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 Joshua Van Hoosen, center, went to seek his fortune in Rough and Ready, California, during the gold rush in 1852.

Joshua Van Hoosen, center, went to seek his fortune in Rough and Ready, California, during the gold rush in 1852.

Photo provided by the Rochester Hills Museum at Van Hoosen Farm

Museum aims to fight cabin fever with March speaker series

By: Mary Beth Almond | Rochester Post | Published February 12, 2019


ROCHESTER HILLS — The Rochester Hills Museum at Van Hoosen Farm is giving the public a chance to keep cabin fever at bay with a month full of historical programs.

The museum’s annual Cabin Fever series will celebrate Michigan’s history with a collection of presentations at 7 p.m. each Friday in March. 

“It’s an opportunity for our members and guests to get out on a Friday night in March, when everybody has cabin fever,” said Michele Dunham, the museum’s program coordinator.

Pat McKay, the museum’s manager, said the communities surrounding the museum are filled with a host of well-educated early retirees, and the series aims to please them.

“We realized that not every person goes to Florida in February and March, so we came up with a series of programs on weekend nights that, for the most part, celebrate Michigan’s history,” he said. “We’re blown away by the opportunities and the speakers that are out there. There are so many things to talk about.”

Now in its fifth year, the Cabin Fever series will kick off March 1 with “It All Began with a Glint and a Glimmer,” presented by Debbie Remer. 

Remer, a 30-year volunteer of the museum and an experienced local researcher, will discuss local ties regarding the discovery of gold in California in 1848. 

“She has actually traveled to Rough and Ready, California, where Joshua Van Hoosen went in 1852 as part of the gold rush,” Dunham said. “So she is going to talk about the discovery of gold in 1848 in California and how it relates right back here to our little community.”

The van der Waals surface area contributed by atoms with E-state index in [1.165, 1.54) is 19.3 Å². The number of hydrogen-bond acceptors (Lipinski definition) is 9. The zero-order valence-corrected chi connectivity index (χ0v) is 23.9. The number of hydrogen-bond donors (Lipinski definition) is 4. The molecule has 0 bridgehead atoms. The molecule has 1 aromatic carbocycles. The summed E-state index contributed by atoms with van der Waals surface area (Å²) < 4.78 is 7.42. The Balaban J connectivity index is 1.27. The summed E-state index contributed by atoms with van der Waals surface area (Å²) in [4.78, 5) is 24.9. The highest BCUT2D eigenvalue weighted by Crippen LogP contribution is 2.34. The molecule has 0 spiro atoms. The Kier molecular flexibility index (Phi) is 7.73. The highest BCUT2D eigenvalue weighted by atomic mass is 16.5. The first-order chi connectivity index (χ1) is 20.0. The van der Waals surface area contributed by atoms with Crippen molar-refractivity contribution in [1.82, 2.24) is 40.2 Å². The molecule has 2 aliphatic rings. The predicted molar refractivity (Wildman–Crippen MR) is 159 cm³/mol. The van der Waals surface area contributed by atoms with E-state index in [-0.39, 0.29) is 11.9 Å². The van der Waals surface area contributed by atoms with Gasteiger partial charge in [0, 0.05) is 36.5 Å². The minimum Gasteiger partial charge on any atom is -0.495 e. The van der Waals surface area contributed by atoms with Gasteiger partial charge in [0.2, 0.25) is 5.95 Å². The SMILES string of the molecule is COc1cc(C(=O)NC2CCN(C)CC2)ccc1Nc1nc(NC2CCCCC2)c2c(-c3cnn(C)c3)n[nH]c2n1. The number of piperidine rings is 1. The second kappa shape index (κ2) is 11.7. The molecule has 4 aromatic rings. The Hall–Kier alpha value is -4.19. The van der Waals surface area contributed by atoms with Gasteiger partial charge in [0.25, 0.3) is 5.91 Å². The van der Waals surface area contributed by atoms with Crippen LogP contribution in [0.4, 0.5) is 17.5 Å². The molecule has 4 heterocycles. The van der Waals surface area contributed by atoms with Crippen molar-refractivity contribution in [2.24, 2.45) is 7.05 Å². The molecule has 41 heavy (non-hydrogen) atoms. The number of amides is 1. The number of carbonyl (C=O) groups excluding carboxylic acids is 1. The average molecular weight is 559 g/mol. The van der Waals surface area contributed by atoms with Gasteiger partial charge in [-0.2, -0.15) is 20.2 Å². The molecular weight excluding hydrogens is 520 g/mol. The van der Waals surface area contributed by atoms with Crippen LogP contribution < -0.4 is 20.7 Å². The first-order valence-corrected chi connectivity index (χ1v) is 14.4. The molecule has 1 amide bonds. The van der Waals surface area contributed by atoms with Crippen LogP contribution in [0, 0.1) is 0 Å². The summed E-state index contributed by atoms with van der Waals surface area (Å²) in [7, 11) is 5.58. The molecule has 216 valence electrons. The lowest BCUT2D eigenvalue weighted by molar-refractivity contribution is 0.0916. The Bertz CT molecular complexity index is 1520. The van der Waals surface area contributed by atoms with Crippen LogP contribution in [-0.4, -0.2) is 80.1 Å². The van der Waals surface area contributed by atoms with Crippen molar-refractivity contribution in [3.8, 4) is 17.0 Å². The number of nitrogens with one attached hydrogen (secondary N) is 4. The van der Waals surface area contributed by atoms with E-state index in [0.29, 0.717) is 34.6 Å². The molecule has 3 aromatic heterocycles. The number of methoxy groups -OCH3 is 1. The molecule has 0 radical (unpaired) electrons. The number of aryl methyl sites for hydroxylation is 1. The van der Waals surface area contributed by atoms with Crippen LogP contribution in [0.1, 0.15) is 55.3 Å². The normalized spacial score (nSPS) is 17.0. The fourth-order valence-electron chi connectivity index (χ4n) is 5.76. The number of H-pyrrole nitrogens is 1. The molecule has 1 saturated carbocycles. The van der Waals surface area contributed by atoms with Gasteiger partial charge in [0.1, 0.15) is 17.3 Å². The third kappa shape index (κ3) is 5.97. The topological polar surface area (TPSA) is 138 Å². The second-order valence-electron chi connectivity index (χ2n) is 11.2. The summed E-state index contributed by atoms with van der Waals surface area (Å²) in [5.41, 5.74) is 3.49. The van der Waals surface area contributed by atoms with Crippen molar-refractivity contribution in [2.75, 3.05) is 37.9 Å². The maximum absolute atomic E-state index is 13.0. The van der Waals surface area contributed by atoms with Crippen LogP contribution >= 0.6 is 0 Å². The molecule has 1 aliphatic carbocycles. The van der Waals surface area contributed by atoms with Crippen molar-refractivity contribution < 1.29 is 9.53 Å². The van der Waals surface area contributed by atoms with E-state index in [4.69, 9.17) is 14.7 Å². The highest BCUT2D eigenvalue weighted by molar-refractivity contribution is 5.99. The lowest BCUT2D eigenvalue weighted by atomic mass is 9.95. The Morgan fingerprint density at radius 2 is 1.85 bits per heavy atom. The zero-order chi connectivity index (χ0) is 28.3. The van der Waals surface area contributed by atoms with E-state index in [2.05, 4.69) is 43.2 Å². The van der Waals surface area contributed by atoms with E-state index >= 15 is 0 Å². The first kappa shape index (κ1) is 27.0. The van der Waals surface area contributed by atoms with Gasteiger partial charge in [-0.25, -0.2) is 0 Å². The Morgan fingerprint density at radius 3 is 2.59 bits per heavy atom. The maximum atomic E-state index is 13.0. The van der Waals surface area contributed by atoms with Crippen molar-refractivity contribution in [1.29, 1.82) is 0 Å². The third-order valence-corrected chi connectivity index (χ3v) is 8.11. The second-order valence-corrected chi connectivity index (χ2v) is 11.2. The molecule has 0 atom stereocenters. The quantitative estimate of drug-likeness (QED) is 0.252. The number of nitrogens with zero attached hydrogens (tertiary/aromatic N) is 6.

Dunham said Joshua Van Hoosen married Sarah Taylor Van Hoosen, the third generation of the Taylor family — the first family to settle in the village of Stony Creek in 1823. 

“When he asked for Sarah’s hand in marriage, Sarah’s parents said no because Joshua did not have any money and he didn’t own any property. So that’s when he decided that he would go to California and get gold,” Dunham explained. 

The rest, she said, is history.

“It’s really a fun story,” Dunham added.

On March 8, people can escape from their homes to learn about “The Saginaw Trail, from Native American Path to Woodward Avenue,” presented by Birmingham Historical Museum Director Leslie Pielack.

“She has done extensive research on the Native American path, the Saginaw Trail, that led from Detroit into the wilderness,”  Dunham said.

Presenting a forbidding land-
scape that was also a settler’s paradise, museum officials said the road promised great riches in natural resources, such as lumber and agriculture, and a future of wheeled vehicles that would make Michigan the center of global industry. Pielack will tell the story of the ancient path that transformed early Michigan and of the people whose lives intertwined with the iconic road.

Additional presentations include “The Chautauqua Movement,” by Jim Craft, March 15; “Michigan Copper Mining: Black Powder Era,” by Jim Cassell, March 22; and “Nature Getaways,” by Ron Rademacher, March 29.

All programs are free to museum members and cost $5 per session for nonmembers. To pre-register, visit, email or call (248) 656-4663.